The incident

On 30 September 2017, shortly after midnight, the Australian Border Force cutter Roebuck Bay (ABFC Roebuck Bay) grounded on Henry Reef in the Great Barrier Reef, Queensland.

The cutter was on a passage from Saibai Island in the Torres Strait Islands archipelago bound for Lizard Island, located about 71 NM south-east of Cape Melville.

The cutter sustained substantial damage to the keel, stabiliser fins and propellers, with hull breaches in way of the storage void and tank compartment spaces.

There were no reported injuries or oil pollution. The cutter was subsequently towed off the reef, stabilised and towed to Cairns, arriving on 5 October 2017.



The ATSB investigation found that:

  • ABFC Roebuck Bay’s route plan was amended during the passage planning process resulting in the route being inadvertently plotted across Henry Reef.
  • The cutter’s ECDIS identified the reef as a danger to the planned route, but the ship’s deck officers did not identify the danger, either visually or using the ECDIS.
  • The effectiveness of the officers’ visual check was likely influenced by a misinterpretation of chart symbology and possible obscuration of the reef's chart symbol and label.
  • The officers’ expected that the ECDIS would not save a route plotted across a chart danger, and had a misunderstanding of the ECDIS safety checking functions.
  • The cutter’s officers did not possess an adequate level of knowledge to operate the ECDIS as the primary means of navigation.
  • The type‑specific ECDIS familiarisation training, as undertaken by ABF deck officers, was not effective in preparing the cutter’s officers for the operational use of the ECDIS.
  • There was also no consistent provision of ECDIS annual continuation familiarisation training, as required by ABF procedures.
  • The ECDIS on board most ABF cutters, including ABFC Roebuck Bay, operated on a non-type-approved naval software version, although the class certified them as using type-approved ECDIS as the primary means of navigation.
  • The cutters’ ECDIS were also not up‑dated to the latest International Hydrographic Organization (IHO) standards at the time of the grounding.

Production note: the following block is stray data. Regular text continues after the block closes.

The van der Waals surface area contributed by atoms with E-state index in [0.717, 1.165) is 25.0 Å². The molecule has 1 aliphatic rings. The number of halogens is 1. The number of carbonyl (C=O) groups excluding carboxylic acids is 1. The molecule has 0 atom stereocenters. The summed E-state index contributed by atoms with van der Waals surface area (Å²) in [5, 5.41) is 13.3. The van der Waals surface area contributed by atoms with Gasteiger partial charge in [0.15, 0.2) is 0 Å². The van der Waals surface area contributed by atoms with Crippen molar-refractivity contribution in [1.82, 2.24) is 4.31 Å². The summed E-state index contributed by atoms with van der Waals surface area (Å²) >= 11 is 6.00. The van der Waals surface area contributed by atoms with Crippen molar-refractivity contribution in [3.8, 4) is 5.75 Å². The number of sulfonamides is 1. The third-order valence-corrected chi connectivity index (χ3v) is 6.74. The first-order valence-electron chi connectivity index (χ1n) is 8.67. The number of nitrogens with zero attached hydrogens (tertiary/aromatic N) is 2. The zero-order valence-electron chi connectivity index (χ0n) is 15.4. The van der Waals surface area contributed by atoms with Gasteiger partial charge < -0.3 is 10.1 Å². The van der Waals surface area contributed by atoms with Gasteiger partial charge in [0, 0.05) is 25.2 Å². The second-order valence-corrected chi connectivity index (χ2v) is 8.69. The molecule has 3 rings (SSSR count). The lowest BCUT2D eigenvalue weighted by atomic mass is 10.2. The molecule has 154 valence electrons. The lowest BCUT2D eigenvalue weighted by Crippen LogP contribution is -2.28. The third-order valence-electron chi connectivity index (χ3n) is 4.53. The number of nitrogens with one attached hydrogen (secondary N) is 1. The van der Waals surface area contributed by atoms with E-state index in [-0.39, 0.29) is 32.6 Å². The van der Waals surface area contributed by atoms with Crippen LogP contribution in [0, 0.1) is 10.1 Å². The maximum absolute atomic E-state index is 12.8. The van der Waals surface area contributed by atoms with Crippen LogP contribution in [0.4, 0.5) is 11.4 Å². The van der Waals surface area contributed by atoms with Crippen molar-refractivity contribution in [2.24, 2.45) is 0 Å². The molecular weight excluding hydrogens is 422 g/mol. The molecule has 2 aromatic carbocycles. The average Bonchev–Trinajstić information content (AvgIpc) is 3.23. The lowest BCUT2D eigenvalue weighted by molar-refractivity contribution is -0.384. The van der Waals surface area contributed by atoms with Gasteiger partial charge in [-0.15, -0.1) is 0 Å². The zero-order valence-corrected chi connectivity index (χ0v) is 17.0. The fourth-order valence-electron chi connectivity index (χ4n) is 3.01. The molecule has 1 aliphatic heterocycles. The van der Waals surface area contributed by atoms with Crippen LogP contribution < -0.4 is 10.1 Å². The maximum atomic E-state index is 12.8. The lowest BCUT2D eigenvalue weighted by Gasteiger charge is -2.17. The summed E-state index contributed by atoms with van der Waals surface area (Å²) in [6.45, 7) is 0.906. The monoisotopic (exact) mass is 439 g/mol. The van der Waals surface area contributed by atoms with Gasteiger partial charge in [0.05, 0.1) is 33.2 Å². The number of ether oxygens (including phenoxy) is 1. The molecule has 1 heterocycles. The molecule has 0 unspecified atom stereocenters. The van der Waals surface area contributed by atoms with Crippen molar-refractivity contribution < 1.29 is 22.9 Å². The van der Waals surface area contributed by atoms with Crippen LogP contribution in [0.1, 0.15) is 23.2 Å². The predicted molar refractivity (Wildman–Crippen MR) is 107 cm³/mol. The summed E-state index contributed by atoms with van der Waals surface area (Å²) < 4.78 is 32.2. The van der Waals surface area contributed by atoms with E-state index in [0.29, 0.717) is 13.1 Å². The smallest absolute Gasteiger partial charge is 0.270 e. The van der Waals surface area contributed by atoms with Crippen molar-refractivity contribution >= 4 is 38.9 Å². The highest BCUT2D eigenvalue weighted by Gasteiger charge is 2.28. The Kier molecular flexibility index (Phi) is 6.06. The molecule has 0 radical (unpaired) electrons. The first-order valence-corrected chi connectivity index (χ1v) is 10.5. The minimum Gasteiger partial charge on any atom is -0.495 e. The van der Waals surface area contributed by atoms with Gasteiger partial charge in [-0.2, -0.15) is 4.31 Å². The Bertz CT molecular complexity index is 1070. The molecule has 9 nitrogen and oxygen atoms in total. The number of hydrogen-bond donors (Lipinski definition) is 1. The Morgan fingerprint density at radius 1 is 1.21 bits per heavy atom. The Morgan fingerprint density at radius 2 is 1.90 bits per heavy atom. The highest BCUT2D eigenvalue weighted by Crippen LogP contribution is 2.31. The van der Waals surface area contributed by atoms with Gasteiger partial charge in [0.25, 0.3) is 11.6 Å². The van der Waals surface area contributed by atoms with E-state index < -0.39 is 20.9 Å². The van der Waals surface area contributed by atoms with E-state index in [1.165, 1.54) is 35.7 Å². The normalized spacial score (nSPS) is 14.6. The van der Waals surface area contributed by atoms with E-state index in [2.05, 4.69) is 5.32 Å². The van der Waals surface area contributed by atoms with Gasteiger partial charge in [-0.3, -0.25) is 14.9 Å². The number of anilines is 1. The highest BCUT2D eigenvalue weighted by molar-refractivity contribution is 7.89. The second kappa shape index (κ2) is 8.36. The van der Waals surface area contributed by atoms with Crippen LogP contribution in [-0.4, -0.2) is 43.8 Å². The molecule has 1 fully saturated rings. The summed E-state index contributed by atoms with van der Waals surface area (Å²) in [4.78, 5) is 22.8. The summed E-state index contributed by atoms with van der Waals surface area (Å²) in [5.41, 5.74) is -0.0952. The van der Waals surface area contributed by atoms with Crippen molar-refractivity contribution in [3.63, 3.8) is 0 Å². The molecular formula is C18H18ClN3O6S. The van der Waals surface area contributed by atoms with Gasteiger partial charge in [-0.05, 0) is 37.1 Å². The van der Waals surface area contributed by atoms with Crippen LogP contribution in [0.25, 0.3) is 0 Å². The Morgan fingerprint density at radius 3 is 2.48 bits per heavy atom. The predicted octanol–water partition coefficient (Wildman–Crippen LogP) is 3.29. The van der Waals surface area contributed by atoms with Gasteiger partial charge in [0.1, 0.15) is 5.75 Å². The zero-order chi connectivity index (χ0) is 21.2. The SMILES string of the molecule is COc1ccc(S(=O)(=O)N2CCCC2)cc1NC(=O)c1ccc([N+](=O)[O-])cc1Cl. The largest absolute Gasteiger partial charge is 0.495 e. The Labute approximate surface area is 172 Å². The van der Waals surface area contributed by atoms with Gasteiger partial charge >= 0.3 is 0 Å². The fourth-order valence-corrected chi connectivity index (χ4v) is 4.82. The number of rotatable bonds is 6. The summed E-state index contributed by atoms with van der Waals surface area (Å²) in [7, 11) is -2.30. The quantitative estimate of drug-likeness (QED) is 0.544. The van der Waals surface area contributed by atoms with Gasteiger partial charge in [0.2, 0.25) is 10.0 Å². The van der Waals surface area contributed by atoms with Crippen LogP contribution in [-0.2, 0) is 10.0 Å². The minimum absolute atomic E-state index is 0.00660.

• The ATSB also identified a risk associated with the hydrographic use of point feature objects to represent physical features of relatively significant spatial extent on an electronic navigational chart. The ATSB found that this could increase the risk of the hazard posed by such features being misinterpreted by mariners and potentially reduce the effectiveness of the ECDIS safety checking functions.

As a result of the investigation, the ATSB considers the use of point features in electronic navigational charts to represent areas of relatively significant size on the earth’s surface is likely to increase the risk of the hazard posed by such features being misinterpreted and potentially reduce the effectiveness of ECDIS safety checking functions,

...said ATSB Chief Commissioner, Greg Hood.


Actions taken

The ABF have advised the ATSB of several measures aimed at improving fleet knowledge of ECDIS functions and features:

  • There is an increased focus on passage planning, watchkeeping and use of ECDIS during the annual maritime operational compliance audits of vessels.
  • These audits will now include training and information sessions and watchkeeper assessments.
  • The training package and requirements for ECDIS annual familiarisation training has been updated.